By Vicki Needham, Peter Schroeder and Bernie Becker - 02/05/13 11:58 PM EST
The hearing will feature housing experts: Edward Pinto from the American Enterprise Institute; Anthony Sanders, professor of real estate finance at George Mason University; Basil Petrou, managing partner of Federal Financial Analytics; and Julia Gordon, director of housing finance and policy at the Center for American Progress.
"Lawmakers should actively debunk the idea that the FHA is a safe haven for those who strategically defaulted on previous mortgages," wrote NAFCU President and CEO Fred Becker.
"This risk to the taxpayer, encouraged by current FHA policy, is a critical part of the safety and soundness conversation that must be reviewed."
In crafting a solution, lawmakers should ensure that policies do not unintentionally create an incentive for borrowers to walk away from their mortgages, the group said.
The FHA’s current policy bars any borrowers who strategically default from obtaining another FHA loan for a minimum of three years. Fannie Mae has put into place a policy that would prohibit those borrowers for seven years.
The FHA recently vowed to provide additional enforcement for servicers soliciting borrowers with the false pretense that they can “automatically” qualify for an FHA loan after three years without meeting other requirements.
Still, NAFCU remains concerned about the FHA’s general policy on this issue and encourages Congress to exercise additional oversight.
Recently, Sen. Bob Corker (R-Tenn.), a member of the Senate Banking, Housing and Urban Affairs Committee, said he is pleased with recent changes at the FHA designed to get the agency on a path toward solvency.
In December, Corker secured a commitment from Carol Galante, FHA's commissioner and assistant secretary for Housing, to overhaul FHA's underwriting requirements to deal with substantial losses, primarily caused by a reverse mortgage program.
Galante announced a series of changes last week to help the agency better manage risk and further strengthen the health of the Mutual Mortgage Insurance Fund (MMI).
The agency estimates that the MMI Fund has lost billions of dollars in premium revenue on mortgages endorsed from 2010 through 2012 because of this automatic cancellation policy.
FHA will once again collect premiums based upon the unpaid principal balance for the entire period for which FHA is entitled.
"This will permit FHA to retain significant revenue that is currently being forfeited prematurely," the FHA said.
WHAT ELSE TO WATCH FOR
Attack plan: House Republicans are set to advance another bill pressuring Democrats on budgetary matters on Wednesday. The Require a PLAN Act would require the president to submit a budget that either balances the budget in a decade, or at least identifies when his policies would bring the budget back into balance.
The rule for the bill cleared in a largely party-line vote Tuesday, setting the stage for more of the same on its actual passage tomorrow. Senate Democrats and the White House have been mum on the bill, but it is hard to envision it gaining much traction after the House passes it.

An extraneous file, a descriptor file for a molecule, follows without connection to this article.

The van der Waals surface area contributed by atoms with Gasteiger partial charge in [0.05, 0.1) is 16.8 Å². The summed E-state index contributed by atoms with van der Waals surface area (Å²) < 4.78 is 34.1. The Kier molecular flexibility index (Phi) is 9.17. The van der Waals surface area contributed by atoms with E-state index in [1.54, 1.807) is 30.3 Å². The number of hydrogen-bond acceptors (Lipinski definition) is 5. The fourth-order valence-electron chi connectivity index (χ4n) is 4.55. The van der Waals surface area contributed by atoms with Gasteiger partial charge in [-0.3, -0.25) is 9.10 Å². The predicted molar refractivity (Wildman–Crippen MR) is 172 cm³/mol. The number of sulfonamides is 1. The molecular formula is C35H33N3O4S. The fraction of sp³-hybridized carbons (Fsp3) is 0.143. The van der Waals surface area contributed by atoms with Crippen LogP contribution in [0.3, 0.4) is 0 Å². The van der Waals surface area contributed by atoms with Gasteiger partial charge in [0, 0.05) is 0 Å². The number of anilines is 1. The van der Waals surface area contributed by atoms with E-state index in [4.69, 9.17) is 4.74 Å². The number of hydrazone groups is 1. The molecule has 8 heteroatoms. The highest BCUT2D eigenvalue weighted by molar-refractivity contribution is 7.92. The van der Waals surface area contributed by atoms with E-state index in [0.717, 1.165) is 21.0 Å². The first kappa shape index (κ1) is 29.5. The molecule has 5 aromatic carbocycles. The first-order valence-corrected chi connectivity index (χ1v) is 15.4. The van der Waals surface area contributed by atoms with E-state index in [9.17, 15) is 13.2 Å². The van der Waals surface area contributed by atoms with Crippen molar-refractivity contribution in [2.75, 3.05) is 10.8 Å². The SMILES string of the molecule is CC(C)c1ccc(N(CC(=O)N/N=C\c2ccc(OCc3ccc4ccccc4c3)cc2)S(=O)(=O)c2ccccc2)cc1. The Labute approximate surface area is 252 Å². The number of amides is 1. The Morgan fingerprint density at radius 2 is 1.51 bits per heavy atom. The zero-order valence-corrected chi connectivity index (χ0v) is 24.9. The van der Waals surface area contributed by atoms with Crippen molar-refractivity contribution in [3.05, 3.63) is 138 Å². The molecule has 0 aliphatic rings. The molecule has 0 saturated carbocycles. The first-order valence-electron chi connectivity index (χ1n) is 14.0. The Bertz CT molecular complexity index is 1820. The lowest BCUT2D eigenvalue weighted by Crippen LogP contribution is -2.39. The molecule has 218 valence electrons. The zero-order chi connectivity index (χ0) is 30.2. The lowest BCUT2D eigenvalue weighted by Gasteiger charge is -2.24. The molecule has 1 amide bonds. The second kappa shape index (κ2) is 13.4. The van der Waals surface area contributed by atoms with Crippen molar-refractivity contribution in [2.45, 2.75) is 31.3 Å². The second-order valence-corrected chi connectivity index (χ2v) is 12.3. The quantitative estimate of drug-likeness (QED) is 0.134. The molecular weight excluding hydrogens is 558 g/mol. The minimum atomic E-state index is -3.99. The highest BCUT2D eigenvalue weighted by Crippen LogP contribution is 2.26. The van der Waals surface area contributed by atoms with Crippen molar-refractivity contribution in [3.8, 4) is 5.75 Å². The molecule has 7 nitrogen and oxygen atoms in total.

Budget study: CBO Director Douglas Elmendorf will testify before the House Budget Committee on Wednesday to discuss the nation's fiscal health.
On Tuesday, the Congressional Budget Office (CBO) released a report forecasting that the deficit will drop below $1 trillion this year for the first time in President Obama's tenure.
The nonpartisan agency projected a federal budget deficit of $845 billion, which, while it looks better, is still expected to bring plenty of tough questioning from House Republicans who are now pushing a plan to balance the budget in 10 years.
The hearing comes a day after panel Chairman Paul Ryan (R-Wis.) criticized President Obama for failing to meet a budget deadline. Republicans are now trying to require him to present a balanced budget.
That led Rep. Steny Hoyer (D-Md.) to call GOP demands "hypocritical" for pressing the White House to produce a balanced budget although Republicans haven't produced such a plan themselves.
Rain, snow, sleet, deficits: Postmaster General Patrick Donahoe is scheduled on Wednesday to discuss the Postal Service's efforts to speed up their cost-cutting efforts.
USPS's Board of Governors had asked the agency to quicken the pace last month, as lawmakers continue to discuss ways to give the Postal Service legislative authority to make further changes.
The Senate Homeland Security Committee, which has jurisdiction over USPS, has scheduled a hearing next week to further discuss postal reform efforts, after the last Congress ended without a bill getting enacted.
Let the retreats continue: The House Democratic Caucus heads a short distance outside of Washington to the Lansdowne Resort in Ashburn, Va., for a couple of days of gelling on a wide array of issues from budget and fiscal matters, to immigration and gun control.
Meanwhile, Senate Democrats kick off their second day in Annapolis with a special guest, President Obama, who will deliver remarks. Finding alternatives to spending cuts in the scheduled sequester could rise to the surface at the meeting following the president's announcement on Tuesday calling on lawmakers to delay sequester spending.